Thursday's Memories

Good morning, ya'll. Come on in for a cup of coffee, fresh and hot. Sure is good and that first sip is like nectar from heaven. It's a beautiful day and am looking forward to enjoying it. I am going to the nursing home to see daddy while Roy is having his physical torture, oops, physical therapy. He is doing wonderfully well but I'm pretty sure they are going to bring in the real torture instruments at some point. Think I will take daddy out in the garden for a while. He will enjoy that.

Can you believe that May is almost here? This year is flying right on by and graduation day is fast approaching for our seniors in whatever level of school they are attending. That is a huge day for them for it is either the beginning of additional "schoolin", entry into a job (hopefully), or jumping off place for some more education. All of it is exciting!

Now as you can guess, it was different back in the olden days when I graduated. It was not a big deal, it was an "OCCASION." You know that down here in the South, we can make an occasion out of anything, graduation, engagement, wedding, funeral, birthing babies, drinking coffee, and on and on. It is wonderful, for you get to eat good food, have a party and dress up. I'm not knocking it, just wishing I had an "occasion" coming up.

With graduation there was a certain protocol you followed and it went something like this. You ordered your invitations and compiled your list of those wonderful people you knew would give you a gift. You checked and double-checked the list to make sure you had not left anyone out, for you didn't want to hurt any one's feelings. You began with your family, and in our case, that meant all were out of town. Even though they couldn't come, they would have hurt feelings if they didn't receive an invitation. I'm not kidding, it was a big deal, and you dared not leave anyone out. So you checked the list again for all family, close friends, distant friends, church friends, and business acquaintances of your daddy.

Carefully you addressed each envelope making sure you had the right address, stamped them and mailed them exactly 2 weeks before graduation. This date was important for the "social policies police" would be terribly disappointed in your mama if it went out before or after. Remember, in the South all we do reflects on our mama's raising of us. You carefully put them in the mail, being sure they did not have any smudges to mar the clean, white invitations or envelopes. Again, it was a terrible breach of etiquette to send smudged invitations.

The next step was to prepare a table to display the gifts. Now you think I'm kidding, no way. You put a snow white tablecloth - clean, starched and ironed - on the largest table you had to display the gifts as they rolled in. Each gift would be set carefully on the table with the name of the sender in front or on top of the gift. Hopefully you ran out of room on that table and had to set up another one. Your status in the community was graded on how many gifts you received.

Now, remember, we were "outsiders" or had moved in when I was 9 months old so my relatives and friends base was smaller than some, but I got lots of nice presents. You kept all the names of the senders in a pretty book that came with your invitations, wrote each name down and sent a thank you note as soon as possible. If the note was sent before about 5 days, that was fine, but any later and the social police was a tad disappointed in you and your mama. Needless to say, mine went out within that period for sending thank you notes for any kindness is an unbreakable rule in the South. If I miss one now, I can hear my mama up in heaven just a 'fussin.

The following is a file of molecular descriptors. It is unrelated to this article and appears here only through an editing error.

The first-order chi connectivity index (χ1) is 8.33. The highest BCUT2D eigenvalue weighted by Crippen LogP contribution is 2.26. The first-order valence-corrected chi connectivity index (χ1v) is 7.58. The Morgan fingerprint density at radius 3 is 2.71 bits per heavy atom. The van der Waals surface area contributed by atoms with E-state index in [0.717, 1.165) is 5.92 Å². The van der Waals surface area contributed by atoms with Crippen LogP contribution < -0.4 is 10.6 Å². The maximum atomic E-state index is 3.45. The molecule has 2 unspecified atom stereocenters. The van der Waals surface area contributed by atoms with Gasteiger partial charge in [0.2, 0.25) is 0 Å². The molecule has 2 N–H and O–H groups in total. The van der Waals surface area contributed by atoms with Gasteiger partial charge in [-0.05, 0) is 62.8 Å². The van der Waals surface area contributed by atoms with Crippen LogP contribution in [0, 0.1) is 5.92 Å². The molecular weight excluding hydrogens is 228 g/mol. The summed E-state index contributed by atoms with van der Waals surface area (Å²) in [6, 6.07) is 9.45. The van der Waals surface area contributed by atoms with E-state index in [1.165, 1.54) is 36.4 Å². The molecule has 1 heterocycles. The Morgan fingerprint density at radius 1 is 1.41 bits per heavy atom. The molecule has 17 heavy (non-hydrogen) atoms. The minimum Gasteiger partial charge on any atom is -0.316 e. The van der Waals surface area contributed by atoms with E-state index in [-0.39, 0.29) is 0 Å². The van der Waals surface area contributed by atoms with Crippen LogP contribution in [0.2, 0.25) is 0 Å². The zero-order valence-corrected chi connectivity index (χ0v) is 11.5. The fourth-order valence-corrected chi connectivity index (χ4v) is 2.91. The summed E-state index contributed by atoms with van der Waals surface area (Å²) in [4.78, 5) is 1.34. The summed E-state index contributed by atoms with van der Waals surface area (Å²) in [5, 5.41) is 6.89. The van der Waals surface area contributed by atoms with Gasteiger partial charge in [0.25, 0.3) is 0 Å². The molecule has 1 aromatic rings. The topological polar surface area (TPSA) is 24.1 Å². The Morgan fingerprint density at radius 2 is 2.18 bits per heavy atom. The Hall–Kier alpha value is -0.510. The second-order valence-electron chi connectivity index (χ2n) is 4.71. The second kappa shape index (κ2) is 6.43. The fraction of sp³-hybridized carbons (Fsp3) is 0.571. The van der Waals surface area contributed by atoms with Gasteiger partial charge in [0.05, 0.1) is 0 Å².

You didn't take your gift table down until after graduation and you didn't use any of them until that date, unless it was from family and that would be alright. You were most always pleased with each every gift unless it was underwear. Displaying panties and slips were kind of distasteful, so you only put out the card. Then there was always the gifts you wondered what in the world to do with them but you had to say thank you anyway like books of devotionals, serious books, diaries and note paper. Nice, but a piece of jewelry would be better.

You see, everyone knew you wore underwear, but you didn't flaunt it. You absolutely did not let your slip hang below your dress or a bra or slip strap show on your shoulders. You checked that hemline about 50 times and you pinned those straps with a little safety pin to make sure they didn't show. If they did, some stupid boy would point and say, "ooo wee, I see your underwear." This was totally embarrassing and you would toss your head, turn around and walk to the nearest restroom in total embarrassment and re-pin that sucker. Then you walked past that boy with your nose up in the air, ignoring such a lack of manners, and give him that, "I think you are totally gross" look. They would only laugh, for being "gross" and obnoxious was their reason for being on this earth and they liked to fulfill their destiny.

I will continue the saga of graduation tomorrow for I didn't know I had so much to say. It was a big deal and graduation from Wilcox County High School was a major part of my life. From this small school in rural, south Alabama we have the treasurer of Alabama, Kay Ivey, a United States Senator, Jeff Sessions, a U. S. House of representative, Joe Bonner, and graduates of MIT, Cal Tech and other prestigious universities. There was a "Miss Alabama" several years back and countless other good people who graduated from this little school. It was a good school, with good teachers and a caring community which taught and nourished us well.

See you tomorrow for some more of the story.

Nuff said,

The Georgia Peach

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